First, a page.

November 25 globally marks the day dedicated to the awareness of violence towards women. A perpetually relevant issue, this day is meant to raise women’s voices and condemn all forms of trauma imposed on women including but not limited to domestic abuse and sexual assault. The United Nations defines violence against women as "any act of gender-based violence that results in or is likely to result in, physical, sexual, or psychological violence which includes a range of controlling behavior such as finance, isolation from family members, humiliation, bullying. including threats of such acts, coercion or arbitrary deprivation of liberty, whether occurring in public or in private life."
Whether at home, on the streets or workplace violence against women takes place in public and private places.
Forms of Violence against Women
• Globally, 6 percent of women report they have been subjected to sexual violence from someone other than their husband or partner.
• 15 million adolescent girls worldwide, aged 15–19 years, have experienced forced sex.
• In the Middle East and North Africa, 40–60 percent of women have experienced street-based sexual harassment.
Intimate partner violence
• Almost 26 percent of Jordanian wives ages 15 to 49 have been abused by their husbands, while only 1 percent of husbands have been abused by their wives, according to statistics published by the Department of Statistics (DoS).
Impact of Violence: For the women affected, violence can result in physical, psychological, and\ or social consequences or even death. This also applies to sexualized violence. They include physical injuries, infertility, sexually transmitted diseases, trauma, depression, anxiety, or panic attacks. Women who have experienced sexualized violence can pass on the traumatic experience to their children and grandchildren subconsciously as transgenerational trauma in the form of anxieties, stress, and defensive responses.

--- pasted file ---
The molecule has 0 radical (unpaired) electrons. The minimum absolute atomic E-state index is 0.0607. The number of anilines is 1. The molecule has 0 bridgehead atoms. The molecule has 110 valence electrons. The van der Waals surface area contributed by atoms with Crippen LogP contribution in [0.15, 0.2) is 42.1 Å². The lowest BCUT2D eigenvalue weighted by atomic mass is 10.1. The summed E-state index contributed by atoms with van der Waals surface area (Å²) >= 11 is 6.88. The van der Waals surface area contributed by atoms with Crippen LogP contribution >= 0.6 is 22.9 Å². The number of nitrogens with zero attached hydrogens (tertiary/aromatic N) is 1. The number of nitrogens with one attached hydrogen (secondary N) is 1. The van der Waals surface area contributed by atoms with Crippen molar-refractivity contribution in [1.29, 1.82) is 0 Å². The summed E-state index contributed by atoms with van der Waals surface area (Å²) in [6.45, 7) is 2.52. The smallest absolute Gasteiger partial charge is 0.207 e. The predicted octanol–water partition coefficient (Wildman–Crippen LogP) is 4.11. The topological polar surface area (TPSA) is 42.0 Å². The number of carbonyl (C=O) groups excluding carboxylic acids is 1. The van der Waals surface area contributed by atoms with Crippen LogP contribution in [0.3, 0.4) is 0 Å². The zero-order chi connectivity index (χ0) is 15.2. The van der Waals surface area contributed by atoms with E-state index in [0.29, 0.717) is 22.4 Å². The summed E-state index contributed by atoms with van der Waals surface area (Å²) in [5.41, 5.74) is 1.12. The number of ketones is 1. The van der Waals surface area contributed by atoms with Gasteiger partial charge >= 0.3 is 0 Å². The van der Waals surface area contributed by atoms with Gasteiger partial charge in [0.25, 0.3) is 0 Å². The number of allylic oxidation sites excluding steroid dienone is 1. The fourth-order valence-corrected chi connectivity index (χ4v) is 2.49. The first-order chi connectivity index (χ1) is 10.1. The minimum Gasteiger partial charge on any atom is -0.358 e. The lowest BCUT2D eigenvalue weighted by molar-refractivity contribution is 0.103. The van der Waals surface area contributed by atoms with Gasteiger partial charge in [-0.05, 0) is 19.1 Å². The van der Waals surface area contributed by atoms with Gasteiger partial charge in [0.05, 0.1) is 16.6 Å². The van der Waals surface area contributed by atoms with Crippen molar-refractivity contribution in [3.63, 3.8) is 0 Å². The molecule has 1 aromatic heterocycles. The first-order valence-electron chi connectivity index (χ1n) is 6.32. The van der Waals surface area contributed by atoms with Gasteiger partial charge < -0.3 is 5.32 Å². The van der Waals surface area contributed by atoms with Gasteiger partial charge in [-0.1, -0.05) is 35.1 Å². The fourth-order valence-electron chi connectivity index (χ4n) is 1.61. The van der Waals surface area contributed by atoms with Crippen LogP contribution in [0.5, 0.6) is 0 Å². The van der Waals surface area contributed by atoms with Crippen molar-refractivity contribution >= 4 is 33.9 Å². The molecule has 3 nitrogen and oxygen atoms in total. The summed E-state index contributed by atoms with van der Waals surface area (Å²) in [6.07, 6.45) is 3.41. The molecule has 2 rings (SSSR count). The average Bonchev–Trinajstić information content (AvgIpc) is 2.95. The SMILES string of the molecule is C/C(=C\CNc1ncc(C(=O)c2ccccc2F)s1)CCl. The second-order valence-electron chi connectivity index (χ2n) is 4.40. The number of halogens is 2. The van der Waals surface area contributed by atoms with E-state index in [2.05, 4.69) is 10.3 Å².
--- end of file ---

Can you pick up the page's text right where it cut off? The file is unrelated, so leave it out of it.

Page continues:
Prevention of Violence against Women: More programs are required which intend to address battered women's needs, including those that focus on building self-efficacy and livelihood skills. Mental health professionals have the potential to train people to address the needs of victims of domestic violence. Our hospital provides psychosocial support and psychological interventions for survivors of intimate partner violence and social empowerment programs, working with couples to improve communication and relationship skills.
Normalize the idea of seeking professional help and psychotherapy to cope with the different forms of trauma. We are here to help!
World Health Organization, on behalf of the United Nations Inter-Agency Working Group on Violence Against Women Estimation and Data (2021). Violence against women prevalence estimates, 2018. Global, regional and national prevalence estimates for intimate partner violence against women and global and regional prevalence estimates for non-partner sexual violence against women.
UNICEF (2017). A Familiar Face: Violence in the lives of children and adolescents, p. 73, 82.
Promundo and UN Women (2017). Understanding Masculinities: Results from the International Men and Gender Equality Survey (IMAGES) – Middle East and North Africa, p. 16.
UNODC (2020). Global Report on Trafficking in Persons 2020, p. 31, 36.
United Nations, Department of Economic and Social Affairs, Statistics Division (2020). Achieve gender equality and empower all women and girls.
Global and regional estimates of violence against women, WHO, 2013;
Global Study on Homicide 2019, UNODC, 2019